|Posted on March 9, 2011 at 1:21 AM|
The Missing Saturday Mornings
You’re eight years old. It’s 7:15 in the morning on a Saturday. You hop out of bed in your pajamas, make yourself a bowl of cereal and a mess while at it, then flip on the television in your living room that you sit only two feet from because remote controls hadn’t been introduced into your house. You turn the knob left and right, crank it through the UHF channels just to see if there’s something on while you wait. Nothing. You take a slurp of soggy cereal.
Then blam! Your channel sits on your favorite cartoon. Your mind races and you’re thrust into a colorful world of comedy, adventure or action. You’re transported to jungles, deserts, New York, space, you name it, you were there comfortably sitting cross-legged in your pajamas, a bowl of cereal and three hours to kill on a Saturday morning.
That would be a typical Saturday morning for most kids for quite a few generations. The Saturday Morning Cartoon first appeared in the 1960s and took off. I was a kid of the 80s so I caught the Saturday Morning wave right at its tail end from about 1984 to 1994. It was probably the most joyous time of any day, especially during the school year where it was a weekend treat for a few hours, then you would run outside and play with friends before lunch.
As mentioned, I was more the tail-end of this era. From about the mid 80s to the early 90s. I watched many that were made during this time, but I also found myself watching older ones they’d replay, so there were a lot crossovers. Favorites included, The Real Ghostbusters, Teenage Mutant Ninja Turtles, anything with Scooby Doo (most were repackaged old episodes), Captain N the Game Master, Jem, Muppet Babies, Thundercats (sometimes), He-man (all the time...insert joke here), Voltron (Japanese, I know), the short lived Bill and Ted/Back to the Future shows (of course if you’ve read my articles, you know those movies were near and dear to me), Winnie the Pooh, Eek! The Cat, X-Men, The Tick, Aladdin (which I believe moved to weekdays), Spider-Man and the upstart WB network that did a ton for animation in the early to mid 90s. After that...it was kind of it and by then I had grown out of it. Note, this is only Saturday Mornings, not at all a list of every cartoon I watched.
By the mid-90s, it was over and done with, though. Syndicated cartoons after school took over and cable channels sprung up, notably Nickelodeon, The Disney Channel and Cartoon Network which all began airing much of the stuff we’d seen on Saturday morning and threw in original shows while doing it. Now it was all the time and whenever you wanted and a plethora of cartoons everywhere. Something had to give...and that something was the Saturday Morning format. They began dying off (eventually the after-school format slowly following suit).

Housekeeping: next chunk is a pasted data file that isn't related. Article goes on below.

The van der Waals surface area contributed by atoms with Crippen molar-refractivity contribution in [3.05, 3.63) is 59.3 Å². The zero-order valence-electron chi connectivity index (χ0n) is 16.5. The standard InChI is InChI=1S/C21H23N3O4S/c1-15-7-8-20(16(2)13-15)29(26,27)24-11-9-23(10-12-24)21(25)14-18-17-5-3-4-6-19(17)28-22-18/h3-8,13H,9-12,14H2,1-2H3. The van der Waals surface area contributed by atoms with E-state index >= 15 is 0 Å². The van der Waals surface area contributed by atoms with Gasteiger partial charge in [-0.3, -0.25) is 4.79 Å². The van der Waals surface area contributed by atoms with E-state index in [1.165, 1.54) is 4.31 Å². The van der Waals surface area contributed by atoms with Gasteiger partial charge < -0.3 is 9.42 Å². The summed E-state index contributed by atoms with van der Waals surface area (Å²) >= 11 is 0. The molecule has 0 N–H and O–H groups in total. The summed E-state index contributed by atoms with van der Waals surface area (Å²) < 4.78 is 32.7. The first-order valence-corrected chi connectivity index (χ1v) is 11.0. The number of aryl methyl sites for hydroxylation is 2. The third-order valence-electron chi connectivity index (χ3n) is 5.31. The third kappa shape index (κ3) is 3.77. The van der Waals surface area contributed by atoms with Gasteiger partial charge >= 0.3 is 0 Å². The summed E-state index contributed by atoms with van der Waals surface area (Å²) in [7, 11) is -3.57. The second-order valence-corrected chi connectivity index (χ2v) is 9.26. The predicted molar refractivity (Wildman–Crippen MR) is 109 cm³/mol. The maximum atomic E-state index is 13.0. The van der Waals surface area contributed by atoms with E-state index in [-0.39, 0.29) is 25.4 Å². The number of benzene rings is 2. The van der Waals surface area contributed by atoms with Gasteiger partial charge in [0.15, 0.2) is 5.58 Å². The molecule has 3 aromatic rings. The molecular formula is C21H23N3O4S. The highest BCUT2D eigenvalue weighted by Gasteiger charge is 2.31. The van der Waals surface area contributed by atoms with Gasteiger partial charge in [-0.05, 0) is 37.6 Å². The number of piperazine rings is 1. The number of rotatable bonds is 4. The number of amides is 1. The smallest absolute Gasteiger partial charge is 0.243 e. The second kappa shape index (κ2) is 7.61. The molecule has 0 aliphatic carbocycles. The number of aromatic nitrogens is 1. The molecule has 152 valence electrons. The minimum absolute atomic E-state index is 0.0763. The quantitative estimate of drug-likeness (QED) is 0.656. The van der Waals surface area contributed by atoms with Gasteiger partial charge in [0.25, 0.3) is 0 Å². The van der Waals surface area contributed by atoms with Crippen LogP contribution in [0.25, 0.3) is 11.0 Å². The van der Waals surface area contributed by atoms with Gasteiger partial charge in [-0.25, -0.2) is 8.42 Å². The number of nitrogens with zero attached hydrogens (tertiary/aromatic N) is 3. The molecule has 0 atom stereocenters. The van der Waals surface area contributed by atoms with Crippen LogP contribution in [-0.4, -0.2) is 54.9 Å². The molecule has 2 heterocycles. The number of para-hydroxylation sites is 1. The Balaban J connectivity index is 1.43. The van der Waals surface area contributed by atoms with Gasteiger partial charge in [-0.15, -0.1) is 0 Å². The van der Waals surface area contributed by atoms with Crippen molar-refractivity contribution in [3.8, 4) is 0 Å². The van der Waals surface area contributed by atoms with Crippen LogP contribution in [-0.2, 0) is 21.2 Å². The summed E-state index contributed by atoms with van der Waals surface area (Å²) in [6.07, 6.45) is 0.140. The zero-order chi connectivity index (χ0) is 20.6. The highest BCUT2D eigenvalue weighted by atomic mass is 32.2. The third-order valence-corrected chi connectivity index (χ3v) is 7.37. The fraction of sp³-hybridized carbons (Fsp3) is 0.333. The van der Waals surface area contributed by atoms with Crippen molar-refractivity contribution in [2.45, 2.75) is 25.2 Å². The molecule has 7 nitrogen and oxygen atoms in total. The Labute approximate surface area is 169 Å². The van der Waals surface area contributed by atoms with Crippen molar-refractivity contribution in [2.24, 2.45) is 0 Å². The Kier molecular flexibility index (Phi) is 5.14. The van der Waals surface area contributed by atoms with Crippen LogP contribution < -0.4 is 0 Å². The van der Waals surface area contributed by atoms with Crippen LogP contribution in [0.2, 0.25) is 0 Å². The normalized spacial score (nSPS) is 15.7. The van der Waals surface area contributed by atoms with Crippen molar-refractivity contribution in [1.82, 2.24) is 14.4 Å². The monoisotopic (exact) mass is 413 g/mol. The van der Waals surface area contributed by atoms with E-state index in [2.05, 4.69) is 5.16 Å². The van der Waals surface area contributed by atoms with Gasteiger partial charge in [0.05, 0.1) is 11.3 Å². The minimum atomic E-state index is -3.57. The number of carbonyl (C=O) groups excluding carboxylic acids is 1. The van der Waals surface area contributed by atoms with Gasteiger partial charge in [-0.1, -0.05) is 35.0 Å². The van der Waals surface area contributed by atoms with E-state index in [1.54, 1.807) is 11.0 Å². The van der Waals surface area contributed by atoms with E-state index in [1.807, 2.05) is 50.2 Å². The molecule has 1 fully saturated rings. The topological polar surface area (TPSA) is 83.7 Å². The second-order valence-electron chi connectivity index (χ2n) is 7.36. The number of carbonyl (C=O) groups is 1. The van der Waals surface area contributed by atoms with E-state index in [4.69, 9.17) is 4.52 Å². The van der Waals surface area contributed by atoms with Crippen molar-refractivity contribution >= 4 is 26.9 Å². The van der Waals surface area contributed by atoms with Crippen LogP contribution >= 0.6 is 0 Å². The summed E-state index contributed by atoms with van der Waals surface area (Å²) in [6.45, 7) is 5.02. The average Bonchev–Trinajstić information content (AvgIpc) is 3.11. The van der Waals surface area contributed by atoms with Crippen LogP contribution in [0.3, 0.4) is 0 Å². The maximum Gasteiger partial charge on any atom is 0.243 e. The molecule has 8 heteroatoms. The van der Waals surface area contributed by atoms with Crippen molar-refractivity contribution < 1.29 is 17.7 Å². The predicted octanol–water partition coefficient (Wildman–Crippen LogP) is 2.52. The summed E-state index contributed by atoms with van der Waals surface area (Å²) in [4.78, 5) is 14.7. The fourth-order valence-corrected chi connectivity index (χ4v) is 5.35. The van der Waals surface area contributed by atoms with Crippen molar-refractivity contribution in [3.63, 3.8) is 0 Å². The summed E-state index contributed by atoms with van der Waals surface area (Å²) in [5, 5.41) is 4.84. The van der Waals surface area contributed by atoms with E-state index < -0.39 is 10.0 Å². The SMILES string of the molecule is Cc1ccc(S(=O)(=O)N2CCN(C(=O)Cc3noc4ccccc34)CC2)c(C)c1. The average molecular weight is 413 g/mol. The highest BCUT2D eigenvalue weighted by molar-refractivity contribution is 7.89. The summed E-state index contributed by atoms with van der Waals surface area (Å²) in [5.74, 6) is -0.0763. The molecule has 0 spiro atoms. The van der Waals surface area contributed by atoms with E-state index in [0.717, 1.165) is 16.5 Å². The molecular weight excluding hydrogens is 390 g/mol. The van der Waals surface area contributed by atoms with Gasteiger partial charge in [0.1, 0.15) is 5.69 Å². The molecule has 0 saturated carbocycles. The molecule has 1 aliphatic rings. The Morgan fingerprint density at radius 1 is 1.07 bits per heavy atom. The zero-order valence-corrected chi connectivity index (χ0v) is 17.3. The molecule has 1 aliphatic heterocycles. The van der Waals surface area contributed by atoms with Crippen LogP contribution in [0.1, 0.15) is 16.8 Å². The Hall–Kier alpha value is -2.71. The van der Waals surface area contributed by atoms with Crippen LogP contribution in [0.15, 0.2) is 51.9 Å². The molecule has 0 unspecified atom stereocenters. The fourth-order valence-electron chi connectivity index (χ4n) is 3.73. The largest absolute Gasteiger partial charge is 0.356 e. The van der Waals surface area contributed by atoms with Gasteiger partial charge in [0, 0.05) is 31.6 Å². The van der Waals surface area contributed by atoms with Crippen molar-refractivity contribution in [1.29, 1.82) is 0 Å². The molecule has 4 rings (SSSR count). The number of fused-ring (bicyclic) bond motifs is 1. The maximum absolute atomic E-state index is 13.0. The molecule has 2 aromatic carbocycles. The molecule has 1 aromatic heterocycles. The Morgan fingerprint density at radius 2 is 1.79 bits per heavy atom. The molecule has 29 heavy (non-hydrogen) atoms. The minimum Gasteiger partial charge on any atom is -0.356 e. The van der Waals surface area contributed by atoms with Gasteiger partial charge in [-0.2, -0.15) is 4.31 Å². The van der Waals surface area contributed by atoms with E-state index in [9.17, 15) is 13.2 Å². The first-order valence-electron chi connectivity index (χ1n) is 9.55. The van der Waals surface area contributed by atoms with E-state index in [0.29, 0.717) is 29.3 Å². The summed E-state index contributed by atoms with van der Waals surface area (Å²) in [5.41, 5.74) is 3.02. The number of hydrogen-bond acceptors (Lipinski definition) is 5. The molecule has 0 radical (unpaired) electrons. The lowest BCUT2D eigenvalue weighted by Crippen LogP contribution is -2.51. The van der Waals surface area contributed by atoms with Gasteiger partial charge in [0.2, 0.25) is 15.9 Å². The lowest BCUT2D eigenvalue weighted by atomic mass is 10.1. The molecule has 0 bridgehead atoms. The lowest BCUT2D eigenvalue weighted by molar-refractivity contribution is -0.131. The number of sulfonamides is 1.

What’s worse, though, is that there was a bit of a standard with those Saturday Morning Cartoons, going back to the 60s. Not all were perfect, but they weren’t half-assed either. There was a certain amount of quality, especially when you compare it to some of the cartoons I stumble across today. Not all, of course, but I’ll see some low-level flash animation quality junk on Cartoon Network or Nickelodeon done on some home computer and realize there’s a major loss in quality. As much as I love the fact that animation has gone beyond being “kids” shows and now seen across many media, from anime to adult swim to Fox animation, I feel the kids’ shows were left in the dust and all they have making them now is two people, Adobe Illustrator and ten bucks.
When you had the SMCs going on at the same time with the after school cartoons (about 89 the start of Disney Afternoons to whenever Rugrats and Batman: The Animated Series were at their Emmy-winning heights), you had probably the greatest era of television animation ever where network and syndicated shows just prospered. Once the dedicated channels showed up, and networks began creating sub-networks for their programming (Fox with FX, ABC with Disney and ABC Family etc...) you not only saw a lot of that animation die, but a lot of that quality die as well. Call it competition bringing out the best early on, but networks wanted kids watching their shows and selling ads for toys and games and junk food. For years, it worked wonderfully. Then there were too many outlets and they needed content cheap. Creative didn’t matter, just put something out there.
Yes, animation might have died off for the most part, save for a Samurai Jack or Last Airbender here and there. Now it’s all either cheap American stuff or Anime imports (Japan, still, well ahead of the curve in animation serials). Saturday Morning was the bastion for that in my childhood. But it was the situation more than anything - that time of day when your parents were asleep and it would be just you or your siblings watching cartoons for three hours. That was the time for kids. Most of television was all adults, sitcoms and dramas...Saturday mornings were dedicated to only children.
As an adult, Saturday Mornings don't mean anything to me now. But I do think of what kids today are seeing. It's not pity, mind you. They have everything at their fingertips. Not to sound like a crotchety old man that tells tales of walking to school uphill both ways, today's kids are spoiled. They're missing out on that little factor, one that is of patience and then massive enjoyment from the payoff. Now, all that’s gone and kids today probably can’t even fathom the idea of “waiting” to see a cartoon. That’s as ludicrous as “waiting” to see what new videogames will come out when the next issue of Nintendo Power arrives. But it wasn’t the waiting that made it magical, it was that payoff at the end of each week when your house was perfectly quiet save for your friends on television and the slurping of cereal out of bowls.